A tiny phone attachment is helping credit cards become a truly universal currency. The Square mobile reader allows anyone with a smart phone, iPod, or iPad to accept plastic anywhere. Just plug in the little square box to your mobile device, swipe a card, and the money is transferred to you just like it would be with any major retailer. With Square, even the smallest merchants can join the 21st Century of mobile payments, and it's taking the US by storm. Started in 2009, Square has already reached some impressive milestones: more than $4 million in transactions each day, more than 1 million transactions a month, 500,000 readers distributed in the last year, $169 million in funding, and a value estimated at $1 billion. Watch a demonstration of Square's many mobile monetary marvels in the videos below. In the race to revolutionize our wallets, Square is proving that a populist approach to payments could be one of the winning recipes for success.
What can Square do for you? Small businesses often have to contract with major credit card companies to allow them to take plastic payments at point of sales, and they sign over a healthy chunk of each sale to the credit company to boot. Merchants often have to rent the machine (or pay a monthly fee) and the device typically only works in your place of business. Square charges a single flat rate (2.75%), with no fees, and no minimum amounts. The actual plastic reader is free when you sign up, and it goes anywhere your mobile phone or tablet can go. In the following clip, we see how a doctor can take credit card payments even while making house calls:
Much of Square's success is probably due to charging lower rates and making credit card payments more mobile. However, they haven't stopped there. Square is using their iPad compatibility to replace registers entirely. Inventory, sales, and receipts can all be handled just with a tablet and a Square card reader. Even better, they've been making improvements on the customer side of things as well. Their Square Cardcase acts as a passport to each Square merchant, allowing you to store card information and pay quickly, just by telling the cashier your name. Watch both technologies in action in the following clip:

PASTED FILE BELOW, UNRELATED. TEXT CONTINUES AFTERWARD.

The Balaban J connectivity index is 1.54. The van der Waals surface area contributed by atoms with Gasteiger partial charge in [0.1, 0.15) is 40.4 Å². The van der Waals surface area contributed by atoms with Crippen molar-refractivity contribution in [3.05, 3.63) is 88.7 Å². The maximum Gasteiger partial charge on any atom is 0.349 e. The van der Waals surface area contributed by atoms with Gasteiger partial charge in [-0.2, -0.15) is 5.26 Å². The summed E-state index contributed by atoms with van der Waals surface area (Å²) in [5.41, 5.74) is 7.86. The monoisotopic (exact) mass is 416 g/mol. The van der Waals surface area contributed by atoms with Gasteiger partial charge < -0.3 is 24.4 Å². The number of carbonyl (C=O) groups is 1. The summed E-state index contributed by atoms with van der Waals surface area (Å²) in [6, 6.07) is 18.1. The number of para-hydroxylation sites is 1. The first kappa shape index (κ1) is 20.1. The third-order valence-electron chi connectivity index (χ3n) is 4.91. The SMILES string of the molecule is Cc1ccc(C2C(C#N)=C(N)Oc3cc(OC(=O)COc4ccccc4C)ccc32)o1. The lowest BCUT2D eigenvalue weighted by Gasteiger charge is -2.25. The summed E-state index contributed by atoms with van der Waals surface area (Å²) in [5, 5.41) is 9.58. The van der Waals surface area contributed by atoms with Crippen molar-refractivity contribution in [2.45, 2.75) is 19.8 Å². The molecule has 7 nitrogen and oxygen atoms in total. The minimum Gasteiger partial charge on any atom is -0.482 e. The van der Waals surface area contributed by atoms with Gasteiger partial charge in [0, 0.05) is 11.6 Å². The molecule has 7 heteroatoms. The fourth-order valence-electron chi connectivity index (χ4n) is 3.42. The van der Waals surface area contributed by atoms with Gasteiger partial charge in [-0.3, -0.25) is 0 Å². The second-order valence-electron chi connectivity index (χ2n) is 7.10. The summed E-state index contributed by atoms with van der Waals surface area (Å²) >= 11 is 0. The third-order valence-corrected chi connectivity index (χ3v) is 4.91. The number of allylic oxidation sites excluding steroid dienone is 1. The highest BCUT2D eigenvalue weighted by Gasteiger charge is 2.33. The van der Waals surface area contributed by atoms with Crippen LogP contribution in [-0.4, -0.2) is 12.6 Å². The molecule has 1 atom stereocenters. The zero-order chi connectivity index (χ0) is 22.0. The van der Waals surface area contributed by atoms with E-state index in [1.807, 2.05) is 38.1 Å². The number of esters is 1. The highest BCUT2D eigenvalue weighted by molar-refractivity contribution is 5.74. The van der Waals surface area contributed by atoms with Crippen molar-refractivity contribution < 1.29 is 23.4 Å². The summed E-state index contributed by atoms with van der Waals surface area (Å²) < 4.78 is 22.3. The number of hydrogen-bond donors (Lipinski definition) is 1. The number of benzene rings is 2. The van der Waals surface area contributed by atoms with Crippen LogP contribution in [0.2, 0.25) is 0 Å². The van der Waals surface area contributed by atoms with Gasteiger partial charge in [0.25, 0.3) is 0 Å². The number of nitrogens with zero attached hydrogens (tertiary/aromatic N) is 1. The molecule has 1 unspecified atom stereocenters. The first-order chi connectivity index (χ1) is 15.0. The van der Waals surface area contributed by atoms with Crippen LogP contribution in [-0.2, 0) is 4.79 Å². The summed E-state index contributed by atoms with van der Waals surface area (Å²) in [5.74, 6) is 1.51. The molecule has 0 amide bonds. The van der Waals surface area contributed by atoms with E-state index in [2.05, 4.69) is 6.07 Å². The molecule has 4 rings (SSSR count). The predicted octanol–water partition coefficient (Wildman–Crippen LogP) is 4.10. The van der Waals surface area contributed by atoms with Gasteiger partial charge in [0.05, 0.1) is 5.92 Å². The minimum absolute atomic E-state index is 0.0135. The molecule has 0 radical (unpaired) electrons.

The tech behind Square is pretty cool - a tiny box that can read a credit card and handle real payments is just another reminder of the power of our modern mobile wizardry. What really is exciting about the company, however, is how quickly it's caught on. In San Francisco, I've seen many street merchants using Square, and there are a few big brick and mortar places in my neighborhood that are switching over. (Hell, even the improv theater I perform with uses it.) Its penetration into other cities probably isn't as deep, but Square is expanding very fast. In May, they were at $3M a month in transactions, as of late July they are well above $4 M. They're hoping to move beyond the US in 2012, and their site features a growing list of partnered merchants across the country. Fittingly, the interest from investors is equally expansive - TechCrunch reports their latest round of funding easily raised $100M. Apple's mobile products are featured heavily in Square ads and the lion's share of transactions happen on those devices (21% iPad, 45% iPhone, 3% iPod, and 31% Android). Now, Square is sold directly on the Apple Store, making it even easier for merchants to adopt. On every front, Square seems to be attracting a lot of loving attention.
I'm totally in favor of that. Using Square is really unremarkable - which is part of what makes it so awesome! You just plug in an amount (or select previously entered items if you're working on the iPad) swipe a card, sign with the touchscreen, and you're done. Square makes paying with a credit card easy no matter where you are, meaning there's very little reason for merchants not to accept plastic everywhere. Their fees, while probably not better than those negotiated by big retail chains, are certainly competitive for small business owners. In the next few years, Square could push credit card payments to finally become truly universal in the US. No merchant left behind so to speak. And no more need for minimum balances when paying with a credit card, either. It's a great thing.
How long it will last, however, has yet to be seen. We've already discussed how digital payments (no plastic, just apps on smart phones and computers) will continue to claim a larger share of our economy in the years ahead. Visa, Google, PayPal - these big names are all pushing us be the first to have their finger in every virtual transaction in the digital marketplace. As that race continues, Square may find that democratizing credit card payments is more about customer based apps (like the Cardcase) than small mobile card readers. For now, Square represents a rising star in the retail world, and I've no doubt that many small businesses will leap at the chance to join the 2.75% plastic bandwagon. However far that journey lasts, I wish Square the best of luck. They have a great product, a great mission, and millions of happy users.